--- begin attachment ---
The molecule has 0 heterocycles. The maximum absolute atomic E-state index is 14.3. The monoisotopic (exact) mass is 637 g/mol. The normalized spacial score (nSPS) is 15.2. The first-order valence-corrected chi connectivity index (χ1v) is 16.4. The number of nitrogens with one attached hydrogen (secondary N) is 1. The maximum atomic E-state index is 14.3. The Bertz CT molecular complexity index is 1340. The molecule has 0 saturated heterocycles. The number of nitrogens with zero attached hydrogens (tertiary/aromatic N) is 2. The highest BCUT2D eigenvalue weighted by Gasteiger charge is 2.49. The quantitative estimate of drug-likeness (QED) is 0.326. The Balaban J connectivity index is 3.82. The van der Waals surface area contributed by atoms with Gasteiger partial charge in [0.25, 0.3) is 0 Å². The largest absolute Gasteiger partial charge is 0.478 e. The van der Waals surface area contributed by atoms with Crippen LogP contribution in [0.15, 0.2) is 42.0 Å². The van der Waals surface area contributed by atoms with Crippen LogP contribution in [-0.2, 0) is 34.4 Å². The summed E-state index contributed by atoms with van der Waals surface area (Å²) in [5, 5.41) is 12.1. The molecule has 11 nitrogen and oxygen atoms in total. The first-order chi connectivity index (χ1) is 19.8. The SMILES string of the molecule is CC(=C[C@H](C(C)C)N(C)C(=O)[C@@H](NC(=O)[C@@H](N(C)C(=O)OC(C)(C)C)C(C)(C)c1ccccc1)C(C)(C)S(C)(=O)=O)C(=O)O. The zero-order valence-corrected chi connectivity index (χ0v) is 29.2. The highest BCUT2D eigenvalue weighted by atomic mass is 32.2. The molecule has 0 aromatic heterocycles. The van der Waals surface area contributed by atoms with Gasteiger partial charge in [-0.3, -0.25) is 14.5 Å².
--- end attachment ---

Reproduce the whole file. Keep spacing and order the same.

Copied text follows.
The molecule has 0 heterocycles. The maximum absolute atomic E-state index is 14.3. The monoisotopic (exact) mass is 637 g/mol. The normalized spacial score (nSPS) is 15.2. The first-order valence-corrected chi connectivity index (χ1v) is 16.4. The number of nitrogens with one attached hydrogen (secondary N) is 1. The maximum atomic E-state index is 14.3. The Bertz CT molecular complexity index is 1340. The molecule has 0 saturated heterocycles. The number of nitrogens with zero attached hydrogens (tertiary/aromatic N) is 2. The highest BCUT2D eigenvalue weighted by Gasteiger charge is 2.49. The quantitative estimate of drug-likeness (QED) is 0.326. The Balaban J connectivity index is 3.82. The van der Waals surface area contributed by atoms with Gasteiger partial charge in [0.25, 0.3) is 0 Å². The largest absolute Gasteiger partial charge is 0.478 e. The van der Waals surface area contributed by atoms with Crippen LogP contribution in [0.15, 0.2) is 42.0 Å². The van der Waals surface area contributed by atoms with Crippen LogP contribution in [-0.2, 0) is 34.4 Å². The summed E-state index contributed by atoms with van der Waals surface area (Å²) in [5, 5.41) is 12.1. The molecule has 11 nitrogen and oxygen atoms in total. The first-order chi connectivity index (χ1) is 19.8. The SMILES string of the molecule is CC(=C[C@H](C(C)C)N(C)C(=O)[C@@H](NC(=O)[C@@H](N(C)C(=O)OC(C)(C)C)C(C)(C)c1ccccc1)C(C)(C)S(C)(=O)=O)C(=O)O. The zero-order valence-corrected chi connectivity index (χ0v) is 29.2. The highest BCUT2D eigenvalue weighted by atomic mass is 32.2. The molecule has 0 aromatic heterocycles. The van der Waals surface area contributed by atoms with Gasteiger partial charge in [-0.3, -0.25) is 14.5 Å².